By Lyz Lenz
When Ellis was 6 weeks old, we packed her up and took her to visit family in Minneapolis. Before our baby, the trip was a mere four hours. With the baby, the trip took five and a half, with the last half-hour a cry-fest between me and her. Turns out, we were both tired.
We’ve taken several road trips and a vacation since then and we’ve learned a lot about traveling with an infant in a tiny Honda Accord. And as the holiday travel season approaches, I feel more prepared. Here are some tips that I’ve learned that have kept me sane.
1. Know your baby’s schedule and stick to it
From picking a time to leave, to your daily routine while you’re out of town, make sure your baby gets the sleep he needs. Even if this means you have to lie down on grandma’s bed to make sure your peanut get’s a nap. Frankly, you both will find it refreshing. Sure, your relatives may whine about not seeing the baby, but let’s just be honest; they’ll always find something to whine about. And with a nap under your belt, you can easily brush the complaints off.
2. Call ahead
The hotel you are staying at may already have a crib and your mother-in-law may already have a highchair. Call ahead and ask what baby stuff is there to save you the hassle of hauling things around.
3. Take a break
Don’t be afraid to give your baby to your mother-in-law, aunt or husband for a while. You may feel protective of your little one in a new environment, but your family loves your baby and they love you. Don’t be afraid to take family member’s up on offers to hold your baby while you drink some coffee or sleep in. Your family is presumably passable at raising kids or else you wouldn’t be here, so let go and get your snuggles in during nap time.
4. Bring the favorite toy and the baby monitor
Packing our baby monitor was the smartest thing we ever did as parents, or at least as traveling parents. Bringing the monitor allowed us to let her nap in a quiet part of the house, while we enjoyed some grown-up time. Also, it meant that we could put her down at her normal bedtime without frantically checking on her every five minutes. Of course, our monitor was the cheap $20 version and very portable. Consider borrowing one for the trip if yours has a little more complicated set up. Also, after packing a million toys on each trip, we’ve finally gotten wise. Over the holidays we are only bringing one toy, the Grace Jumper Bumper. It’s her favorite thing and will no doubt distract her while we eat and keep her out of the way of her more rambunctious toddler cousins.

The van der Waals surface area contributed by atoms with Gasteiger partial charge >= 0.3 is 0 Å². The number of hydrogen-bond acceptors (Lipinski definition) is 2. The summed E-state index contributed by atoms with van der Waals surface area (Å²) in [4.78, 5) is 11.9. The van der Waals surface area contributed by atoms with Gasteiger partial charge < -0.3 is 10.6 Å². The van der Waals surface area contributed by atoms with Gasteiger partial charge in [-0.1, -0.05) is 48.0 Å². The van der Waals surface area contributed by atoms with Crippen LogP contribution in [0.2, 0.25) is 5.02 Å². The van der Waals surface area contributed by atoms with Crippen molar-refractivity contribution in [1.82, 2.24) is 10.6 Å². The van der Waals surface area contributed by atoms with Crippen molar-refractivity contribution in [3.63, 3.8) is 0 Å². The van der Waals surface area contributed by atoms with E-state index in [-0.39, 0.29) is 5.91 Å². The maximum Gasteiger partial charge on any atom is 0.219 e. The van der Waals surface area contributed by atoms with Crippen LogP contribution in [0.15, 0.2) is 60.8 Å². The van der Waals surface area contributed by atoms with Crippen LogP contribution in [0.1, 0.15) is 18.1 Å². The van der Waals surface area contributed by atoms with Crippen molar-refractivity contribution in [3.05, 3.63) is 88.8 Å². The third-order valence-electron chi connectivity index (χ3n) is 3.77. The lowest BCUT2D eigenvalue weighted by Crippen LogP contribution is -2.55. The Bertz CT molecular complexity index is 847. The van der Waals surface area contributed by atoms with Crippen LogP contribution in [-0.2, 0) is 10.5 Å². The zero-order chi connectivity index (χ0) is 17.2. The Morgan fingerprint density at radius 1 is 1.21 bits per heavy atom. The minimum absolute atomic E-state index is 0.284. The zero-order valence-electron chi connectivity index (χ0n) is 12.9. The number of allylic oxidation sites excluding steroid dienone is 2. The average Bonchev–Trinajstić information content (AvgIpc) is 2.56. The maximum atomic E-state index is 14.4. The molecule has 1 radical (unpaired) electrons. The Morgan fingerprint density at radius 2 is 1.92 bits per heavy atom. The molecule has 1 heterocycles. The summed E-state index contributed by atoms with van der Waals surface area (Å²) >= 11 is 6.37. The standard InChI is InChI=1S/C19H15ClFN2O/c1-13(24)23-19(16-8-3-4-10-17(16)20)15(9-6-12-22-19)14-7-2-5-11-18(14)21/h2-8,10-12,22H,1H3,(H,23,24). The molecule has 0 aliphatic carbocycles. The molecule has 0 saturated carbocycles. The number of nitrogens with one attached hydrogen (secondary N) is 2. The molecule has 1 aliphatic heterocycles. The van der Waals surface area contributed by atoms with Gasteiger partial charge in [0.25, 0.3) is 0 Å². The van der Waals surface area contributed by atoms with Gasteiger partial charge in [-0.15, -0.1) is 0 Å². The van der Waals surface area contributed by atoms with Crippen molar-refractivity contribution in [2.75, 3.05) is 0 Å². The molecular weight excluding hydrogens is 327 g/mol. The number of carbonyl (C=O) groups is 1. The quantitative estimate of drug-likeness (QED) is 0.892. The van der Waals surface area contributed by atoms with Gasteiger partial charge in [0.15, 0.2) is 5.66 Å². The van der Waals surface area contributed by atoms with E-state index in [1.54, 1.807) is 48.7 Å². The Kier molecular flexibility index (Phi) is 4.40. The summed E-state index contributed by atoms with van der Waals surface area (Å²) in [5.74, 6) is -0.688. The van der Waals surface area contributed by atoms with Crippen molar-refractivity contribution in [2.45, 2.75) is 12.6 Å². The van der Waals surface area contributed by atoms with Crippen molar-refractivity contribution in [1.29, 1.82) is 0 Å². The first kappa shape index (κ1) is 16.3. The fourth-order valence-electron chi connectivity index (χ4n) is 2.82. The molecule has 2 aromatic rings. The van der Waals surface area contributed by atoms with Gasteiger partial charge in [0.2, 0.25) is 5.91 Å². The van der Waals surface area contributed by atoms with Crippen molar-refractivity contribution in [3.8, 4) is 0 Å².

5. You can buy it there
We cloth diaper, so our first trip with the baby I packed an entire bag of nothing but diapers and a couple wet bags. But after a few days, it became apparent that doing the wash, keeping up with a baby, and traveling was a little much. So, the second time we traveled I packed a separate bag of nothing but diapers. I immediately felt foolish when my husband pointed out that we overspent on diapers and could have bought what we needed on the road. While packing what you need does save money, don’t overdo it. You can always buy more diapers, wipes, Gerber puffs, and yes, even outfits. But do you know what you can’t buy? Your sanity. So, save your sanity and leave anything you might require in an emergency to a late-night drugstore run, which could also double as a late-night coffee run.
6. Pack a towel and garbage bags
My car is a mess. I’m not proud of it. But this mess came in handy on our first trip, when we had a poosplosion that hit us, the baby and the car seat. While frantically searching for something to clean the car seat, I found, for some inexplicable reason, an old towel in the back seat. This towel saved our lives and became a staple of our travel routine. In a pinch, towels can work as a blanket, a bottle prop, a burp rag or poo cleaner upper. Just make sure you also have a stash of trash bags to store it in should it become stinky along the way.
What’s your must-have travel item with baby?
About the Author:
Lyz Lenz is a writer, a mom and a midwesterner. Although, not in that order. She lives in Iowa and on the web at LyzLenz.com